Mina Mina (2009)
Using a myriad of white dots set against a black background, Dorothy has created a shifting sea of movement that gathers and disperses across the canvas of her country Mina Mina.
This place is a major women’s ceremonial site whose topography is made up of two enormous soakages areas that, rarely filled with water, exist as clay pans. As water soaks into the ground, small areas of earth dry out and lift at the edges, becoming delineated by salt. In this work, Dorothy depicts the shifting sands and the crustrations of salt stretching infinitely onward and outward, etched by the tracks of the women as their paths stretch on, crossing and merging, telling their stories.
During the Jukurrpa Ancestral women of the Napangardi and Napanangka sub-section groups (aunt / niece relationship, in which knowledge is passed from one to the other) gathered to collect ceremonial digging sticks (karlangu) that had emerged from the ground. They then proceeded east, performing rituals of song and dance, to the place known as Jankinyi. A large stand of Desert Oaks (Allocasuarina decaisneana) now grow where these digging sticks emerged from the ground.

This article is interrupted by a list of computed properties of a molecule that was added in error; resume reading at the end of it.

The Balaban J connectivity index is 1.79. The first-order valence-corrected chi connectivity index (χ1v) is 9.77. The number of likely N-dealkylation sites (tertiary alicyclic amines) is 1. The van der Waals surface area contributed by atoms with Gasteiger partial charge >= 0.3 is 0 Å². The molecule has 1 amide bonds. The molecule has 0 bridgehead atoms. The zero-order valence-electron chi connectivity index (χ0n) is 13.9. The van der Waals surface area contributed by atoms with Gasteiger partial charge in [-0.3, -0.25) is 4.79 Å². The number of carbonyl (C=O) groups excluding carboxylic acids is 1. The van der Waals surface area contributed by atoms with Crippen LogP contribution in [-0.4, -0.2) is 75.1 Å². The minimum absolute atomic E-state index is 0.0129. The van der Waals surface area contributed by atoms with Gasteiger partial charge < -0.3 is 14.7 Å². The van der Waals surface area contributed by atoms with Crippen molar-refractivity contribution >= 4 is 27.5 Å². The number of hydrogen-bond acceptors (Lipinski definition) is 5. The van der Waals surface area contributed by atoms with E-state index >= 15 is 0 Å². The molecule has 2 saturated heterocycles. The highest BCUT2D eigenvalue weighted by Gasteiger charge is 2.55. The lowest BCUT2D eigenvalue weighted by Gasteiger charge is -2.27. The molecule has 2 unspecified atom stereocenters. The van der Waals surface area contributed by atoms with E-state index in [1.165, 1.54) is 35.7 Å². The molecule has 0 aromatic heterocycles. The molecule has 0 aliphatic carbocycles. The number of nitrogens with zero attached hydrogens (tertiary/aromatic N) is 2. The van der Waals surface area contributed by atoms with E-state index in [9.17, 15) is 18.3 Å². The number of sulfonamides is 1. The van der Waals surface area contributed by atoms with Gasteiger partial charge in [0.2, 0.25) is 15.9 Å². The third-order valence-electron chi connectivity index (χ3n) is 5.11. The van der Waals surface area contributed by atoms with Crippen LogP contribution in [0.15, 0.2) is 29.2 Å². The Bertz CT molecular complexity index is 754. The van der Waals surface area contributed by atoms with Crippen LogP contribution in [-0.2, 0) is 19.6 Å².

One of the leading artists of the contemporary Aboriginal art movement, Napangardi’s work is highly sought after by both collectors and curators worldwide. Her paintings and prints have been widely exhibited and are in all national collections within Australia and in major collections worldwide including most recently the MET, New York. Napangardi had the honour of being the 2nd indigenous artist to be given a solo survey exhibition at the MCA (Museum of Contemporary Art), Sydney that traced 11 years of her painting career in 1991.